Stephen L. Hayes, Jr. makes art—woodcuts, sculptures, installations small and large—from found materials that draw on social and economic themes ingrained in the history of America and African-Americans. His approach is simple: “If I can’t find it, I’ll make it. If I can’t make it, I’ll find it.”
Hayes grew up in Durham with his older brother, Spence, and his mother, Lender, who were pivotal in shaping and sparking his creative approach. When Hayes was in the first grade, he broke a remote-control car. His brother took it apart and attached the motor to a battery, bringing it back to life. Amazed, Hayes began breaking all kinds of things to see how they worked and what he could create with the pieces. By second grade, his mother had given him a real workbench; she and Hayes’ brother would also bring home abandoned equipment for tinkering. By high school, he learned to crochet.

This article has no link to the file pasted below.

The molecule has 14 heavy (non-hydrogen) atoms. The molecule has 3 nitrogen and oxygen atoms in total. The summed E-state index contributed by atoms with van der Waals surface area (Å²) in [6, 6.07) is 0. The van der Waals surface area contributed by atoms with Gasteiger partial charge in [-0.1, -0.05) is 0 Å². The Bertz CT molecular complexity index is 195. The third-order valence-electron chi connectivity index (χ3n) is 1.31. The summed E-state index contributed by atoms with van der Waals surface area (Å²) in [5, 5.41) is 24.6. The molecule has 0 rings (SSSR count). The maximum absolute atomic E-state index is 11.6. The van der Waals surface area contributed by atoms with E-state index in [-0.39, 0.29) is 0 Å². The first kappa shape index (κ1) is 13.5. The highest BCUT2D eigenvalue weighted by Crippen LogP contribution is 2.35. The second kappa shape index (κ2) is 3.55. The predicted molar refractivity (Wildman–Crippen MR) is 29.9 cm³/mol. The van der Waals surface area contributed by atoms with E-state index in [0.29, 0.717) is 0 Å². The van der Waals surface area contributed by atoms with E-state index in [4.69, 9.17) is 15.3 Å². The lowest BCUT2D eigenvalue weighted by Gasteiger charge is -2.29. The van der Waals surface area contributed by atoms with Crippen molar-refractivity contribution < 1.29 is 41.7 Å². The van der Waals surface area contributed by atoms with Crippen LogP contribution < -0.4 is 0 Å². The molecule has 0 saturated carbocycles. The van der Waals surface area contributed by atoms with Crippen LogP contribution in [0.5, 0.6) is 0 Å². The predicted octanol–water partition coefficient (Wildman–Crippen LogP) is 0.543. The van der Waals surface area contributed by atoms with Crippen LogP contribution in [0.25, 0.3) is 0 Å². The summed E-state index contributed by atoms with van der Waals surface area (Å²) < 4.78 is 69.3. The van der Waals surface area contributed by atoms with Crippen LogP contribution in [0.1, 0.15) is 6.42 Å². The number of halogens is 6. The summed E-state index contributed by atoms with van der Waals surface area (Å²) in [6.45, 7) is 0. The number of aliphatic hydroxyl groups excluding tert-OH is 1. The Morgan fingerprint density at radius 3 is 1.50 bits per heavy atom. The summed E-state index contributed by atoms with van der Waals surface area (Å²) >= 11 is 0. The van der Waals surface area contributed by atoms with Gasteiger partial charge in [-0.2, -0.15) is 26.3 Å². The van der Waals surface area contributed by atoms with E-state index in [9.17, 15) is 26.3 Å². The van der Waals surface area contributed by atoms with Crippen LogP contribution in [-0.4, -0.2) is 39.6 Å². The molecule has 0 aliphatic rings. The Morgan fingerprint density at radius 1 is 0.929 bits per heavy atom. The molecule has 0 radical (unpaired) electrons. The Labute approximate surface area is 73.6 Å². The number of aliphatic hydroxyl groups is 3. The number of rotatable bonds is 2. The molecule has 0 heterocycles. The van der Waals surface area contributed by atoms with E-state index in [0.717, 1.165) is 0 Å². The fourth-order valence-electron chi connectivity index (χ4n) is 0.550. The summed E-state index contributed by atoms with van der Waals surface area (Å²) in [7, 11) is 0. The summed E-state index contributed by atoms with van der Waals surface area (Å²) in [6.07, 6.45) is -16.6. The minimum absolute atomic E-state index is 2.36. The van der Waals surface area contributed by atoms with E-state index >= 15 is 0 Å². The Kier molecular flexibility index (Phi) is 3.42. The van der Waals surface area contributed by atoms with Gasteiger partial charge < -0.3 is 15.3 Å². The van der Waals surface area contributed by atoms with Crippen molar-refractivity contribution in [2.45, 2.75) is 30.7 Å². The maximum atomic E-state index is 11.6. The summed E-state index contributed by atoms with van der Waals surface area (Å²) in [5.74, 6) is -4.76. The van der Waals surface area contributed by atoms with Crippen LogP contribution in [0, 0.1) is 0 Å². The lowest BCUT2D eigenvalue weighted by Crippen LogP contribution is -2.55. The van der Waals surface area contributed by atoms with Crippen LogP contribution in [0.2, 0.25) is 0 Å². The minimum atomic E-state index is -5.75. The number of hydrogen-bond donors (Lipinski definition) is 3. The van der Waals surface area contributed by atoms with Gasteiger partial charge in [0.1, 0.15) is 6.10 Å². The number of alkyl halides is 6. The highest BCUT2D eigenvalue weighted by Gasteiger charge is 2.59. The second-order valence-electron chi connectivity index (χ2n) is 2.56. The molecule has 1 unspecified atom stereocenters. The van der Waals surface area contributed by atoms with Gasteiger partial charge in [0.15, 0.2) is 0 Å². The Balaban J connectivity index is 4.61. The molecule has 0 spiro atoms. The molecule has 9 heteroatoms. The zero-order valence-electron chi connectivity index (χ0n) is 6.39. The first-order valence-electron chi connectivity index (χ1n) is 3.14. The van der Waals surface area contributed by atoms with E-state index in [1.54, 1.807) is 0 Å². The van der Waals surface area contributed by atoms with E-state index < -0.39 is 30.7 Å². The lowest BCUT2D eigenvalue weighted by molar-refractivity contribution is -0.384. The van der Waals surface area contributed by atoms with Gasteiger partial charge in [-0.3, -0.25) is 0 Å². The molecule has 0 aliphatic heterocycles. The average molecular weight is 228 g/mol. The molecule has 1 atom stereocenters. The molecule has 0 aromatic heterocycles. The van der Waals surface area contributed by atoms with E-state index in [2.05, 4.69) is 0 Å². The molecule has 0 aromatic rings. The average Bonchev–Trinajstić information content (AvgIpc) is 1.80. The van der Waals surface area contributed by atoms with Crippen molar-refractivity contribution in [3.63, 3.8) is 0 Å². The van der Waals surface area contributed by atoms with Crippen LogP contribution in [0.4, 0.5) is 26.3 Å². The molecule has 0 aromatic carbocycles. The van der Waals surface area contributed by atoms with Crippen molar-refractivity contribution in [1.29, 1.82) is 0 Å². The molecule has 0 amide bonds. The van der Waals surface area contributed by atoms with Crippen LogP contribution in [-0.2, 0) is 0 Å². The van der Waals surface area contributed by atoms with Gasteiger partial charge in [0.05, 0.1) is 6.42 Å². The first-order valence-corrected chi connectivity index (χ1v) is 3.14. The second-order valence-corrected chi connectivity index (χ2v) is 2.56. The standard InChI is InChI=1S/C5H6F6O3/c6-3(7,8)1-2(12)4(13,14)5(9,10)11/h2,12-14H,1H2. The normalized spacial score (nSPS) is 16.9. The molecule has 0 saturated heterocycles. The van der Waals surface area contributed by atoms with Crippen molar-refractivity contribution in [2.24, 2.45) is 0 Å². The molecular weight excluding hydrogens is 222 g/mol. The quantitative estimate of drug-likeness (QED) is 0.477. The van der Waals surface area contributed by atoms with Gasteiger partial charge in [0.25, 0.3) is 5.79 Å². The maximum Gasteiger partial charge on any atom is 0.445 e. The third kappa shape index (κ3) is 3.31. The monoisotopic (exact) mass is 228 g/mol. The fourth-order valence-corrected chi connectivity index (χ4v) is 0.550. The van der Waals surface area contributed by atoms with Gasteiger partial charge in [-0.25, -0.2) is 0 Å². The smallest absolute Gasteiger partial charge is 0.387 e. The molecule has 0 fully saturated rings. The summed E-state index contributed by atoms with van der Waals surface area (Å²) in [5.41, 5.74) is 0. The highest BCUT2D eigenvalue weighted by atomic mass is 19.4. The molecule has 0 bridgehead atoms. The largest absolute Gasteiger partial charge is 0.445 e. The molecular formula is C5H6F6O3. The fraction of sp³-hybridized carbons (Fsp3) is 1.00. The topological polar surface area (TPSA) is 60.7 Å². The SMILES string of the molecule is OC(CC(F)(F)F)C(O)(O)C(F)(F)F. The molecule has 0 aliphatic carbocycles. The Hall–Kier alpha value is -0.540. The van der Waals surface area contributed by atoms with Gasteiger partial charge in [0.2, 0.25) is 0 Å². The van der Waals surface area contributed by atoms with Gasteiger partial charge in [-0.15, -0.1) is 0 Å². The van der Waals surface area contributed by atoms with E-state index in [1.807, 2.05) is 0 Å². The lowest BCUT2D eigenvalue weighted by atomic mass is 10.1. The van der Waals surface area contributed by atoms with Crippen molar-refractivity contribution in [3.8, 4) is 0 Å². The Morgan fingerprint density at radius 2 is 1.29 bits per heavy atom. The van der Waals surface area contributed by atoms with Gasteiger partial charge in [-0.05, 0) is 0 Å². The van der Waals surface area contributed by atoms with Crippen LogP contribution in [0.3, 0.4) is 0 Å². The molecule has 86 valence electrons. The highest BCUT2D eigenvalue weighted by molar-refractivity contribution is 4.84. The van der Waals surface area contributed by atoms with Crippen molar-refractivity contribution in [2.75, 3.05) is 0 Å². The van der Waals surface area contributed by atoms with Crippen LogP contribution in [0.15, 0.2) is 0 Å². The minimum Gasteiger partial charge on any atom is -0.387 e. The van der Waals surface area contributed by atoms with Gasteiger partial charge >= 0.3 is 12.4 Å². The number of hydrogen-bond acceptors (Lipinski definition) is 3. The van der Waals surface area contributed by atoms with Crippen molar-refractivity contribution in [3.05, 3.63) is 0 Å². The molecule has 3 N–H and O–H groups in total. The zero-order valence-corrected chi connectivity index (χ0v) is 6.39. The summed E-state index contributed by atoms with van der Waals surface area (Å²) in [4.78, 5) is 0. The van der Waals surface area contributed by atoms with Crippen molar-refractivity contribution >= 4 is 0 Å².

He went to North Carolina Central University, aiming to transfer to North Carolina State University to study mechanical engineer. Instead, through a friend, he discovered graphic design. His new major led to a ceramics course, where his enthusiasm and skill led to being allowed as much time as he wanted on the wheel. He threw enough pots to develop a strong portfolio, leading to a residency at the acclaimed New York State College of Ceramics at Alfred University. Hayes earned an M.F.A. in sculpture at Savannah College of Art and Design in Atlanta. His thesis exhibition, "Cash Crop," has been traveling and exhibiting for nearly a decade.
Frequently in his work, Hayes uses three symbols: a pawn, a corn, and a horse to explore America’s use (or misuse) of black bodies, black minds, and black labor. Artists, he believes, are as much translators as they are creators.